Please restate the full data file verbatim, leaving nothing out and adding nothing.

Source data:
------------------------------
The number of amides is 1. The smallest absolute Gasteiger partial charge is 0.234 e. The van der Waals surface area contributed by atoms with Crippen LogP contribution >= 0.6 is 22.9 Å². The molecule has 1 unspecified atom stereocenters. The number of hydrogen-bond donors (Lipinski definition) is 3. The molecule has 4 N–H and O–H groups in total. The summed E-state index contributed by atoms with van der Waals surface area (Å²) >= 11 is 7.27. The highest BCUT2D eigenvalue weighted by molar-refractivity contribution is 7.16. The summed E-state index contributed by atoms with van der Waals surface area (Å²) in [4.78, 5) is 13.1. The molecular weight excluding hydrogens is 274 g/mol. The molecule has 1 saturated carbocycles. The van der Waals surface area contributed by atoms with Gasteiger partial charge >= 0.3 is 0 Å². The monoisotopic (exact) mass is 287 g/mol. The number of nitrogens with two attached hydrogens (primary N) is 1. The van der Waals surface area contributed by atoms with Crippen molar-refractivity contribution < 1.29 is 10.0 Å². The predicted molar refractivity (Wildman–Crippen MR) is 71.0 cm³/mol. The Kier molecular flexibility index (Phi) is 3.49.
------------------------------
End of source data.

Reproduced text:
The number of amides is 1. The smallest absolute Gasteiger partial charge is 0.234 e. The van der Waals surface area contributed by atoms with Crippen LogP contribution >= 0.6 is 22.9 Å². The molecule has 1 unspecified atom stereocenters. The number of hydrogen-bond donors (Lipinski definition) is 3. The molecule has 4 N–H and O–H groups in total. The summed E-state index contributed by atoms with van der Waals surface area (Å²) >= 11 is 7.27. The highest BCUT2D eigenvalue weighted by molar-refractivity contribution is 7.16. The summed E-state index contributed by atoms with van der Waals surface area (Å²) in [4.78, 5) is 13.1. The molecular weight excluding hydrogens is 274 g/mol. The molecule has 1 saturated carbocycles. The van der Waals surface area contributed by atoms with Gasteiger partial charge >= 0.3 is 0 Å². The monoisotopic (exact) mass is 287 g/mol. The number of nitrogens with two attached hydrogens (primary N) is 1. The van der Waals surface area contributed by atoms with Crippen molar-refractivity contribution < 1.29 is 10.0 Å². The predicted molar refractivity (Wildman–Crippen MR) is 71.0 cm³/mol. The Kier molecular flexibility index (Phi) is 3.49.